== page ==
FIG. 2 illustrates a method for handling a call in accordance with one embodiment of the invention such as described above. This method may be implemented using the computer telephony system shown in FIG. 1 or any other appropriate system. It will be appreciated that many variations are possible on the methodology of FIG. 2.
The method commences with receiving an incoming call from a caller and obtaining caller identification. The caller identification may, for example, comprise a calling line identifier (CLI), also known as automatic number identification (ANI). Another possibility is that an IVR system is used to obtain information identifying the caller, such as an account number.
The caller identification can be used to access information about the caller. If the caller is a repeat caller, then he/she may be played automated information about the status of their current order. In addition, an account number or a telephone number may be used to identify a customer record in a customer relationship management database. Once the appropriate customer record has been identified, the system can now retrieve information (e.g. a profile) from this record for the customer making the call.
The system now determines how to act based on the caller information. One possibility is that the caller may be played a message comprising marketing information of specific relevance to the caller (not shown in FIG. 2). For example, the marketing message may indicate that a product that the customer has previously purchased is currently on special offer. The CRM information may also be used to identify priority customers who can then be routed to the head of the call handling queue.
If the caller is still in the queue, the caller may be routed to an overflow call handling facility (e.g. a call centre, and/or homeworkers).
In some implementations, the information provided onto the screen 122 of an agent 120 who eventually receives the call may include an indication or details of any caller-specific marketing message played to the caller. For example, if the caller has been played a marketing message about a particular promotion, the CTI system may prompt (script) the agent to ask the caller if they are interested in pursuing the offer that they have just heard. Another possibility is that the agent is provided with data indicating which caller-specific marketing message was played to the caller, so that the agent will be aware of the situation in case the caller asks about a product or service described in the marketing message. If the caller is further delayed in the queue, the agent may be instructed to provide the caller with some special offer as compensation.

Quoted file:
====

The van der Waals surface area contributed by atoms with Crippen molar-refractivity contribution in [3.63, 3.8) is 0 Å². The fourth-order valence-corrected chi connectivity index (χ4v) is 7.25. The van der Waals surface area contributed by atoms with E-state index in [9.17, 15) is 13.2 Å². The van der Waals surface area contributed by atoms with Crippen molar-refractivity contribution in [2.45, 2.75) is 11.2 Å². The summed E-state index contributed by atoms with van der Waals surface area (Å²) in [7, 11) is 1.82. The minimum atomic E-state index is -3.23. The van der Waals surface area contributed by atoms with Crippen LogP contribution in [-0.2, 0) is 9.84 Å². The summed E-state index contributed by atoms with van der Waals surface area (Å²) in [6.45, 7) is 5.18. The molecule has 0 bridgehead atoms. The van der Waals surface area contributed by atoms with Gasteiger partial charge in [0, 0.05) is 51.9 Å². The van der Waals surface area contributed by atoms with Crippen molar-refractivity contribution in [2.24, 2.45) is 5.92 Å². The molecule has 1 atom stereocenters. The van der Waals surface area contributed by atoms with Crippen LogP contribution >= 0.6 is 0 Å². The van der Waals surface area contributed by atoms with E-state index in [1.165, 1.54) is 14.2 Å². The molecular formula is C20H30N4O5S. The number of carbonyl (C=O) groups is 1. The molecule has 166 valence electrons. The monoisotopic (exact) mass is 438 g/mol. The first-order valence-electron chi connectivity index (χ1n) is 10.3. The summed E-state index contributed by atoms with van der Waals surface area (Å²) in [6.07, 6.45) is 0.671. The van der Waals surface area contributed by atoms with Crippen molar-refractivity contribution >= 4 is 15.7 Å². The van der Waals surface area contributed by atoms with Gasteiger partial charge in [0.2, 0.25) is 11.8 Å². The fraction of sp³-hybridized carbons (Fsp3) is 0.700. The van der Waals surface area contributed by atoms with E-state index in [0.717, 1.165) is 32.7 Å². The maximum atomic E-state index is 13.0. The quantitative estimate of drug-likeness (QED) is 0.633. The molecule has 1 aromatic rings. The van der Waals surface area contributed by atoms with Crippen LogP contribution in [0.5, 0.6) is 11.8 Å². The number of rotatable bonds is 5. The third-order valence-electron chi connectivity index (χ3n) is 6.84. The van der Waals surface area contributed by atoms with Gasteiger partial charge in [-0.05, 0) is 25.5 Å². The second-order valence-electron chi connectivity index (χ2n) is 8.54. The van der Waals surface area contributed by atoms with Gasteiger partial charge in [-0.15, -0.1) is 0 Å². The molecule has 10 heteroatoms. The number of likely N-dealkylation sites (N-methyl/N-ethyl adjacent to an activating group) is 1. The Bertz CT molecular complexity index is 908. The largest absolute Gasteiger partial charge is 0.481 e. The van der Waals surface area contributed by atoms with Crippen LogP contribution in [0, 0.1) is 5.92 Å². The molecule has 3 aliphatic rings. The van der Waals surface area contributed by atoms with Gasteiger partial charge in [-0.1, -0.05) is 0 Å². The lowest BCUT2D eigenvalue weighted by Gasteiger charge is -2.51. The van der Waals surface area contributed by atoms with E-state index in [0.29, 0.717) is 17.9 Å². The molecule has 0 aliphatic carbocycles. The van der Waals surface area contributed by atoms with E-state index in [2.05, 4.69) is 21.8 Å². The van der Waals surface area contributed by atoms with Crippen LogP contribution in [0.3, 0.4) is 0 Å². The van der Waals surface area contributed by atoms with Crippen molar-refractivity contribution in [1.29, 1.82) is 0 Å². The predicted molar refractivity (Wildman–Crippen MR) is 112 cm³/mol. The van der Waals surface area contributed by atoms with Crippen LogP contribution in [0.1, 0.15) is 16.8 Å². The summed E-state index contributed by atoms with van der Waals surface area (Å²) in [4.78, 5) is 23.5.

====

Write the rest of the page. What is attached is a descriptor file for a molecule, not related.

It can be seen therefore that call handling can be based on:
a) customer data—e.g. a customer profile; and/or
b) call data—e.g. whether the caller has recently called or has been in the queue for a long time.
The system described above may have the following functionality:
- CLI capture—if CLI is not presented, the call is intercepted and the caller asked to input their telephone number. Likewise, if the CLI is not recognised, the caller may be asked to input an alternative telephone number (e.g. a home number if they are calling from work or a mobile). The entered number is then provided as CLI when the call is transferred to a pizza shop. This allows near 100% screen popping plus other relevant functionality.
- VIP caller treatment. VIP callers recognized by their CLI are placed at the front of the queue, ensuring a superb customer service for the most loyal customers.
- no engaged tone—usually a shop can only take as many calls as they have inbound telephone channels. Thus if they have 5 channels, the 6th caller gets the busy tone. The present system queues callers in the network so they do not receive the busy tone.
- queue positions and expected wait times can be announced to callers.
- automated call-back can be provided, such that if a caller hangs up while in the queue (and CLI is available), the system calls the caller back immediately for connection to the first live agent.
- the system operates as a virtual call centre providing (a) call statistics such as abandon rates, time to abandon etc (b) overflow, e.g. to homeworkers with a broadband connection.
- call recording allows the best practice of best performing order takers to be analysed and spread, and protects against fraud.
- the system provides automated status updates for a caller who has recently placed an order, so that they are given an order status update with the option to hold for the shop.
- average order value can be increased using relevant marketing, e.g. enabling shops to make specific offers to individual customers, based on a) individual customer history (e.g. upsell to large for callers who normally only buy medium), b) customer profile (e.g. market new vegetarian option to vegetarians), c) external information (e.g. market ice cream if weather is hot), d) pizza shop details (e.g. don't promote side salads if these are currently out of stock), e) special offer for callers who have been queued for a long time—(or combination of any of above).
- consistent branding and standard offers.
The skilled person will be aware of a range of possible modifications of the various embodiments described above—e.g. the techniques described may be applied to other fast food outlets than pizzas, and other customer services, not just fast food delivery. For example, the techniques described may be applied to tyre and/or exhaust fitting businesses, and to a wide range of other commercial, retail and service offerings. Accordingly, the present invention is defined by the claims and their equivalents.